Directed by Nima Nourizadeh. Starring Jesse Eisenberg, Kristen Stewart, Walton Goggins, Connie Britton, Jim Klock, John Leguizamo, Bill Pullman, Topher Grace, Tony Hale, Nash Edgerton, Monique Ganderton, Teri Wyble, Michelle DeVito, Don Yesso, Christian Frazier, Michael Papajohn, Billy Slaughter, Christopher Heskey. Written by Max Landis.
Jesse Eisenberg is a “stoned cold killer” in American Ultra, a sleeper agent in rural America whose skills as a highly-trained assassin are so secretive that even he doesn’t know about them.
He’s Mike Howell, a deadbeat stoner who lives in Liman, West Virginia who is so scared of life he can’t even make good on a Hawaiian vacation where he has intended to propose to his girlfriend Phoebe (Kristen Stewart). He has a panic attack in the airport bathroom and misses their flight.
Mike works at a low-rent convenience store, and one day a mysterious stranger (played by Connie Britton) walks up to the counter and speaks some mumbo jumbo to him. He doesn’t know what the hell she’s talking about, but he’s now been “activated,” and later on when a couple of goons show up to take him out, he instantly disposes of them using skills he never knew he had.
“I stabbed him in the neck with a spoon and his lungs exploded!” he tells Phoebe, who he calls in lieu of the police, fearing they might discover his stash at the crime scene.
The mysterious woman is Victoria Lasseter, a CIA agent in charge of the American Ultra program, who is informed in early scenes that CIA rival Adrian Yates (Topher Grace) is in charge of things and will be eliminating her assets, which include Mike.
So Lasseter activates Mike, Yates sends an army of goons into Liman, and the sleepy town is turned into a battleground a la First Blood.
The events of the film are easy enough to follow, and American Ultra has some inventive ideas – not in plotting, where the twists and turns are pretty predictable, but in the execution of its individual action scenes, many of which feature Eisenberg’s killer taking out baddies with everyday household products.
I really dig action sequences set in grocery stores or the like, and American Ultra features a pair of such scenes. There’s something familiar about the location – as opposed to the usual abandoned warehouse or factory – that allows us to identify more with the scene. We’ve tread these halls, and we know these cans of food and cleaning products that are now being used as distractions or deadly weapons. (My favorites: F/X 2, and the opening of Stallone’s Cobra, though those movies are no classics, either.)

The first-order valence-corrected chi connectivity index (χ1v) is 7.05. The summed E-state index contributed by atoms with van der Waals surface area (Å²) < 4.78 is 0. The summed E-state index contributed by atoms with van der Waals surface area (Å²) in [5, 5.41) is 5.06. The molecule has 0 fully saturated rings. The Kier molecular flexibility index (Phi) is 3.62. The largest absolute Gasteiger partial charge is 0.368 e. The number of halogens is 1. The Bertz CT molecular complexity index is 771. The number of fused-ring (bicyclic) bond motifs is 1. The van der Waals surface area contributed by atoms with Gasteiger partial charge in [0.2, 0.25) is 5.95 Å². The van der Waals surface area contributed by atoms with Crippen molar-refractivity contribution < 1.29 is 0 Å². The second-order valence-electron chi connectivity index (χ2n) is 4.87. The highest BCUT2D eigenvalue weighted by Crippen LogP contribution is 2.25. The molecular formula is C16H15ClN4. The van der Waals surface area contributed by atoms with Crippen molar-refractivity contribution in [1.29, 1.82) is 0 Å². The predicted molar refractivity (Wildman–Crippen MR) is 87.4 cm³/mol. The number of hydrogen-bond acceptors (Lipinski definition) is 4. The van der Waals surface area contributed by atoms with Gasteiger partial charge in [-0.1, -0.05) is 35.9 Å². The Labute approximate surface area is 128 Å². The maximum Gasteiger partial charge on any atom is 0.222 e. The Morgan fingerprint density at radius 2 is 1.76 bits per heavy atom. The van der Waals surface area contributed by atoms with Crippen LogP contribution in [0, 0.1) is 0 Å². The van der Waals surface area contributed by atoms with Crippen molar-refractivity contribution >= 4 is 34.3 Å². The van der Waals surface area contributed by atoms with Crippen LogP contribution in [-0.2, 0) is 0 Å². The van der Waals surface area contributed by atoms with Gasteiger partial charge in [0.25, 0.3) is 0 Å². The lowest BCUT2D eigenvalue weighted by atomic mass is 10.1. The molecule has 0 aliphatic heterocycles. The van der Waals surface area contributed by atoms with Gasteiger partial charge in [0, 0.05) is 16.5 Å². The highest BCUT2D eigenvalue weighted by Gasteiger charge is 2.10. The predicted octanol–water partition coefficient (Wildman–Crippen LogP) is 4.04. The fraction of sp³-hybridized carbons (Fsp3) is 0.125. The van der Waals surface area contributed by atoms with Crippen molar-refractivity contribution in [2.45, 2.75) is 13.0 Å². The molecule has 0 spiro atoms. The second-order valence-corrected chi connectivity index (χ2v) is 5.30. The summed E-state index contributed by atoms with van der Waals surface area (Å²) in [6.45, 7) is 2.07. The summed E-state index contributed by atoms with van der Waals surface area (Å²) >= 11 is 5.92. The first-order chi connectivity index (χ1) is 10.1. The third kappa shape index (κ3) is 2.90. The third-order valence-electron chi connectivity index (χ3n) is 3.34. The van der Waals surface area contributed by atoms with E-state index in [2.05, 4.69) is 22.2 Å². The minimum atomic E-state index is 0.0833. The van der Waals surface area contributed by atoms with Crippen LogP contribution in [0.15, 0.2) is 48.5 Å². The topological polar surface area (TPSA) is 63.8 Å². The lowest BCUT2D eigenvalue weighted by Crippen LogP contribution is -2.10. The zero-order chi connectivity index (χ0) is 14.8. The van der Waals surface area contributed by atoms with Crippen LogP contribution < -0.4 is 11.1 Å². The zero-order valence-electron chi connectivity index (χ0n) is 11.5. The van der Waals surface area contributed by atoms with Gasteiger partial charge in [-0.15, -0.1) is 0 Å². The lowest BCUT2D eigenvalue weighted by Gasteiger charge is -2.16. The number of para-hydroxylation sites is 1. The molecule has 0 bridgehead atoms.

But that’s where my enjoyment of American Ultra ends. While the story is easy enough to follow, like the recent Hitman: Agent 47, I had a huge amount of trouble with character motivation here. The surface is clear, but everything underneath is a mess.
What exactly is the point of the American Ultra program anyway? Why is the Topher Grace character killing all the agents, and why is he doing it in such a reckless way? Why does the Connie Britton character care so much about this one agent? And why does she activate him, rather than warning him about the situation in a way he can relate to, or taking him to a safe house?
Why do the characters played by Tony Hale and Bill Pullman react in the way they do? And why are we led, in both situations, to believe that these characters will behave differently, even though we know nothing about them?
What’s up with the relationship between the Jesse Eisenberg and Kristen Stewart characters, given what’s revealed about both of them during the course of the film? Why should we care about either of them, or whetehr they end up together?
How was Eisenberg’s deadbeat stoner recruited into this secretive and deadly program? And shouldn’t he at least look like he’s able to perform the violent acrobatics of his character onscreen? It’s a minor gripe, but it’s like Shaggy from Scooby-Doo taking legions of trained CIA professionals.
Because I had so much trouble understanding any of these characters or why they did what they did, there was a single character in the movie I ended up identifying with: Walton Goggins, who plays a mental patient-turned-super killer called Laugher. He does crazy stuff because he’s crazy, and that’s the one character motivation in the film that makes any sense.
While directors like Quentin Tarantino have tried to re-create the feeling of a grindhouse B-movie and ended up transcending the genre, the filmmakers behind American Ultra have come up with the real deal: sloppy and underwritten but fitfully entertaining, this one works about as well as your average 70s drive-in experience.
After American Ultra tanked at the US box office, writer Max Landis took to social media to bemoan the state of original ideas in Hollywood. He’s generally correct, but American Ultra is not our savoir; in the end, it’s as disposable as the latest Hitman flick.